3:20 Microstructured Environments for Epithelial to Mesenchymal Transition (EMT) Assays and Drug Discovery

Daniel Irimia, M.D., Ph.D., Assistant Professor, Surgery, Massachusetts General Hospital, Harvard Medical School, Shriners Burns Hospital

Current assays for cancer cell migration are a compromise between throughput, detailed characterization, and relevance to human condition. Designed to overcome these limitations, novel microfluidic devices provide 3D microstructured environments for the study of cancer cell migration. Inside these devices, EMT-activated cancer cells advance through micropillar arrays as a collective front that scatters individual cells, resembling the phenotype of malignant cells that invade the tissues surrounding tumors. The predictable trajectories of the moving cells allow precise measurements of migration parameters, enable higher throughput studies of EMT, facilitate chemosensitivity quantification, and serve as a discovery tool for the mechanisms driving cancer cell invasion.

3:50 Refreshment Break in the Exhibit Hall with Poster Viewing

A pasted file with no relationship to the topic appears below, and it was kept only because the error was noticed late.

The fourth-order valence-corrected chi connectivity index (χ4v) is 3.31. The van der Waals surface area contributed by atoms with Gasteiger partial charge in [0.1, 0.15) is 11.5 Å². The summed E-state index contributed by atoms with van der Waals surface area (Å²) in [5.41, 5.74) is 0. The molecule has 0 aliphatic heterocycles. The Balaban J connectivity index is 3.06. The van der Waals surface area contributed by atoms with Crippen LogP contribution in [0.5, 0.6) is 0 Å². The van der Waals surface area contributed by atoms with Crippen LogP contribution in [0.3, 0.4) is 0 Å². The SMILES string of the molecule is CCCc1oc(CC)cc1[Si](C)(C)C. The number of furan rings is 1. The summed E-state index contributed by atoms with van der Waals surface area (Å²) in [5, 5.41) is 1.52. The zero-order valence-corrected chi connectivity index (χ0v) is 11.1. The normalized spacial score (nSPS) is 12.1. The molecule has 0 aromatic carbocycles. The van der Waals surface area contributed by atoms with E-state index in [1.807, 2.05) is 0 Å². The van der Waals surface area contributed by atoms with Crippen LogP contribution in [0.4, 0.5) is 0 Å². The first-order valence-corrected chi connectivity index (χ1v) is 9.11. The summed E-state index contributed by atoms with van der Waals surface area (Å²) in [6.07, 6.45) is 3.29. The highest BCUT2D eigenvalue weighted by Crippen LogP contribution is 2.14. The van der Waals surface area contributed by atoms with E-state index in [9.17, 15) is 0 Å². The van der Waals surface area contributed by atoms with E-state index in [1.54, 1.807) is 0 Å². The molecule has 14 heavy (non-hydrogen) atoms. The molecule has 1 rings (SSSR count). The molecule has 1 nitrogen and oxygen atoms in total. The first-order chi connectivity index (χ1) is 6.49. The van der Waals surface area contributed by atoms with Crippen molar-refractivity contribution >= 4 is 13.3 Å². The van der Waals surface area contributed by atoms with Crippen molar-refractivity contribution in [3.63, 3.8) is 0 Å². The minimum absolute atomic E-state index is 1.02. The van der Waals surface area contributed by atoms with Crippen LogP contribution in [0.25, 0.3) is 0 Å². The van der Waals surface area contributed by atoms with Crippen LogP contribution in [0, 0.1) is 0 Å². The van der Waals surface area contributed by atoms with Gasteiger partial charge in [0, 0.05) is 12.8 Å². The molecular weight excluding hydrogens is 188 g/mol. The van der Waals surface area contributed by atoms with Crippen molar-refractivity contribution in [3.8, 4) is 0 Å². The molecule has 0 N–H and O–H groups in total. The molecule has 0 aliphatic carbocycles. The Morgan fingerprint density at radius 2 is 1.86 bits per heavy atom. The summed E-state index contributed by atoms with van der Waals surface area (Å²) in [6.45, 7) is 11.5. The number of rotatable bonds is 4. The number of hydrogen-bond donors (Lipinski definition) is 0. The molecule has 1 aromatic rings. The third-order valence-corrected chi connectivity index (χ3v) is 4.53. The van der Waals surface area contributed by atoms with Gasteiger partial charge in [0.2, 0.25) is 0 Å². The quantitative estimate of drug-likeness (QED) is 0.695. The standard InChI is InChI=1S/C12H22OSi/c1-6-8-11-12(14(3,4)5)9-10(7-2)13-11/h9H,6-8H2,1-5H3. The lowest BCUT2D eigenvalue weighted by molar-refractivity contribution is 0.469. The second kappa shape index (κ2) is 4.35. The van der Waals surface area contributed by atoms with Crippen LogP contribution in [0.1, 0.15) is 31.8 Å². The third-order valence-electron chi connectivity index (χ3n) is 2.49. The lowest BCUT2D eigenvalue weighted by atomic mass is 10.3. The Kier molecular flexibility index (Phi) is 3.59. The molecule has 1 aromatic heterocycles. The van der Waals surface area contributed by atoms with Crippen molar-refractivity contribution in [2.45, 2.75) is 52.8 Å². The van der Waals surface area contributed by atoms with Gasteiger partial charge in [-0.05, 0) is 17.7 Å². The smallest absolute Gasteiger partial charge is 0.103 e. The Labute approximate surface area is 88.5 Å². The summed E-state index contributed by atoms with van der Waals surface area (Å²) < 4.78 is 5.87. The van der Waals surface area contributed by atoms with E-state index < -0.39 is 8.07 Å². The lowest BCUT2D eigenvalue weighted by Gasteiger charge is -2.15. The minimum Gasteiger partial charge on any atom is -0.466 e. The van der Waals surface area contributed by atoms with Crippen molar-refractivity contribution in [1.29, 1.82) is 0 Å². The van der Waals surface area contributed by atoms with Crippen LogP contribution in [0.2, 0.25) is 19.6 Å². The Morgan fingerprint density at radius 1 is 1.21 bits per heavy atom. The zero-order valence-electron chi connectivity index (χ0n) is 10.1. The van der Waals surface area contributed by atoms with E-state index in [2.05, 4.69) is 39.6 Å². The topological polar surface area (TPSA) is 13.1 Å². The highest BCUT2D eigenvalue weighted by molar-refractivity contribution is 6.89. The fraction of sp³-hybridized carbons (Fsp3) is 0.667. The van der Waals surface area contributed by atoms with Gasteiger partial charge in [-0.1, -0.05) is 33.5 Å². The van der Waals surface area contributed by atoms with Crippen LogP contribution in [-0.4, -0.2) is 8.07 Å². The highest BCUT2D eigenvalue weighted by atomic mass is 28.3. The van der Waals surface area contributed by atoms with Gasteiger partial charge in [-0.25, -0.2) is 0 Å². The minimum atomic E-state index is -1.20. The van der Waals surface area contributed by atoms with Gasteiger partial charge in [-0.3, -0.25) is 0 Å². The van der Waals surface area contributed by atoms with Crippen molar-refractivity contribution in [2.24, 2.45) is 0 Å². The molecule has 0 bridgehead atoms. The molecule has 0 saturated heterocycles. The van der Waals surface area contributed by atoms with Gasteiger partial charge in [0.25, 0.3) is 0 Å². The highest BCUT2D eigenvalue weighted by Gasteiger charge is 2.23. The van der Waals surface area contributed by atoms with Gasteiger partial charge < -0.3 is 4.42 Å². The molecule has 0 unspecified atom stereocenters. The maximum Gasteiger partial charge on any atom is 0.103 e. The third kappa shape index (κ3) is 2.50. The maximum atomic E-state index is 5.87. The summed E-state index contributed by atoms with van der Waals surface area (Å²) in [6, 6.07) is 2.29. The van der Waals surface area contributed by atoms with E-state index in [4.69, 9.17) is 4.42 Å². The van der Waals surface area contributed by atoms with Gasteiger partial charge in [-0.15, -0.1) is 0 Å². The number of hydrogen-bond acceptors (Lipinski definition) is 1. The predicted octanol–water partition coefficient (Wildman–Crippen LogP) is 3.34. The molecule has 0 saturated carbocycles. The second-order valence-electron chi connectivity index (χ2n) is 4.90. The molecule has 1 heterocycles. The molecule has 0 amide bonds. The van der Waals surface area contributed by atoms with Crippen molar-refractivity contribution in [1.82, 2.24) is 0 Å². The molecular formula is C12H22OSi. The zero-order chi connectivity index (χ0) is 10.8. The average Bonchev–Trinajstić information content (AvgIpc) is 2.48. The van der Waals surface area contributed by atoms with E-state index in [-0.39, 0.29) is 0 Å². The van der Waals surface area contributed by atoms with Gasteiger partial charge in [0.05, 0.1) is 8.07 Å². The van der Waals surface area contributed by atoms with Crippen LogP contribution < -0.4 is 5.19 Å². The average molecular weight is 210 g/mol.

4:45 3D Printed and Nanofabricated Scaffolds for Engineering Contractile Cardiac Muscle

Adam Feinberg, Ph.D., Associate Professor, Materials Science & Biomedical Engineering, Carnegie Mellon University

We are developing tissue engineering technologies to build the extracellular matrix (ECM) from the bottom-up just like cells do during embryogenesis and wound healing. To do this, we have developed a biomimetic, surface-initiated assembly process that recapitulates how cells naturally build the ECM in tissues at the nanoscale as well as 3D bioprinting techniques to create larger structures that incorporate more intricate anatomy. Together, these approaches provide a reductionist system where complexity can be engineered back into the matrix system, which we are exploiting as a 3D cardiac tissue engineering platform and basic science tool.

5:10 Heart-on-a-Chip Platforms for Drug Toxicity Testing

Ville Kujala, Ph.D., Postdoctoral Fellow, Disease Biophysics Group, Wyss Institute for Biologically Inspired Engineering, John A. Paulson School of Engineering and Applied Sciences, Harvard University

The Disease Biophysics Group at Harvard University has developed heart-on-a-chip platforms for cardiac contractility and electrophysiology measurements. Here, we will cover the latest advancements and their applications in drug toxicity testing.